The Scotland Bill, no more than a bill-of-attrition, as it is, is a bit like getting into the driving seat of a car blindfolded, and then being told, nay, goaded, into driving off, only to find that the steering wheel only turns left and the throttle has an unpredictable tendency to stick to the carpets. And then they blame you when you crash. It is the most cynical and destructive type of politics. Apart from a nuclear strike, of course. That can be pretty destructive, if I’m being honest. Look it up on YouTube if you don’t believe me.
The only possible explanation is that Labour and the Conservatives both want the SNP to fail (no surprise there, I hear you say). They want a party - a party that’s in government - to fail, and they want it so badly that they’ll happily cripple a whole country to achieve it, and they’ll laugh and sneer while it happens. And then, while those who are left tend the wounded, and make do and mend to get by, they’ll sneer again and say: we told you so.
And they’ll be right, partly. They did tell us so. They were unequivocal about it. To be fair to them, I do the same thing myself - when I’m bored of an evening I’ll often head down to the lower estates where I can look down upon the little people and say “You’ll never make it out of here, sonny!”, and do you know what, after I’ve driven over a few of ‘em, they won’t! It makes me feel all...Tory inside. And then I can go back home and snuggle up to the wife and EastEnders, happy that I’ve just identified a future workforce, all hopeless and broken and ready to comply because what other option do they have?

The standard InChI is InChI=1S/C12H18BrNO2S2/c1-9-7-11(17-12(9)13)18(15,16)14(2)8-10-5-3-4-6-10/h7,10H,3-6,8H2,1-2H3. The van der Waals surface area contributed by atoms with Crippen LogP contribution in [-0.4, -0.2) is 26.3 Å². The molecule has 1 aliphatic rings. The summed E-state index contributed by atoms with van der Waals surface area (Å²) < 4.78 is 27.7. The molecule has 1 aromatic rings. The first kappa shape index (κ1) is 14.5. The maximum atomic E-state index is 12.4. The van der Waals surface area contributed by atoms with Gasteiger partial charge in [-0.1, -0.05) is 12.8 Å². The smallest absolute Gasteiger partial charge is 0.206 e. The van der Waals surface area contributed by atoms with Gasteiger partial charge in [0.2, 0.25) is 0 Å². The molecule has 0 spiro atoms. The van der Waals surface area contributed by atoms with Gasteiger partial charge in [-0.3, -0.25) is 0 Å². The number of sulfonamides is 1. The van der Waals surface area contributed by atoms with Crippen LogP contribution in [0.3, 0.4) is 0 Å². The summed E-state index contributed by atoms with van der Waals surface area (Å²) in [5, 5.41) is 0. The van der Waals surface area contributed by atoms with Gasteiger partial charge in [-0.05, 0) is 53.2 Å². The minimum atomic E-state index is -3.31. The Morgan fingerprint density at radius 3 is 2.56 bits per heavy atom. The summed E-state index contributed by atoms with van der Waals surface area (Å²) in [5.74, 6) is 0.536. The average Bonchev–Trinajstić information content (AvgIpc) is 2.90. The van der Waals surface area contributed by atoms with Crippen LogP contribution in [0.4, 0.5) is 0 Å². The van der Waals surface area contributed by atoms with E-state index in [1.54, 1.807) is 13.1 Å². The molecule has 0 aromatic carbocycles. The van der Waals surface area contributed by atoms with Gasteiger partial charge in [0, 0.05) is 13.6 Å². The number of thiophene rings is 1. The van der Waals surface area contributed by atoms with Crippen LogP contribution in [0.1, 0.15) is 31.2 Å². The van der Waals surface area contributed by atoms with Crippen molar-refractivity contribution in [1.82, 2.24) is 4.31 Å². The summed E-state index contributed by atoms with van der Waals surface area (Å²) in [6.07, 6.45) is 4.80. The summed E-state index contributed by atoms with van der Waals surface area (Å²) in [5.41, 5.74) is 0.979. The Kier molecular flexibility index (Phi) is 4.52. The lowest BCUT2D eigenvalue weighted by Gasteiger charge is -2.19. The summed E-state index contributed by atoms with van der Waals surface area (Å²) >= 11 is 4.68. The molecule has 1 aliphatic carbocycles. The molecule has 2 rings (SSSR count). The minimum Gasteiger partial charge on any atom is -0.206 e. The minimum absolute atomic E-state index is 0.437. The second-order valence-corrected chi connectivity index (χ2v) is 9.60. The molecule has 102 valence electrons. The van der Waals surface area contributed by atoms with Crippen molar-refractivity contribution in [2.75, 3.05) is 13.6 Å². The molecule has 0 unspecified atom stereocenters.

The real questions now do not centre around how the Scottish government can use these “extensive new powers” to benefit Scotland. That would be a stupid ****ing question, and one that won’t get any cleverererer the more times it’s asked. The real questions now gravitate towards the next referendum and when it will be. It’s inevitable. For one thing, we now know that Scotland’s last hope for fairness within the union - Labour - can’t be trusted. When a progressive like Jeremy Corbyn shoots his bolt as soon as the starter pistol goes off, and you just know that there’s no one else waiting to pick up the baton for the next leg, well, that’s it. Kiss the opposition goodbye. Noble though the efforts of the SNP 55/56 may be on the opposition benches, they just don’t have the numbers to make a difference. Factor in the pervasively obstinate and abstinate intransigence of Labour to anything even remotely SNP, and you can rest easy, safe in the knowledge that nursing the massive chip on their shoulder is way more important than doing right by the people. As a side note, I think that the SNP 55/56 should buy Labour chips every Friday lunchtime, until they get the message. No fish, no smoked sausage, no DFMB (let’s not be silly), just chips. Lots and lots of chips. I wouldn’t even bother with salt and sauce/vinegar, because they don’t deserve it. Just chips. Spit in them first, obviously, but you get my point.
The Scotland Bill/Vow, call it what you will, is the end. I went from being a bit disinterested in the Indyref at the beginning to becoming a fairly strong supporter of independence at the end, but I’ve always held out hope that *something* might happen within the Union to bring about the balance and the fairness that would make it work for all of the nations within it, and thus negate the need to separate. Let’s be honest about this, a Union of nations should be stronger than the sum of its parts. It should be. It bloody should be. It just should. I’m afraid that, for me at least, hope of that is gone.
PS. Don’t spit in their chips. I was only joking about that.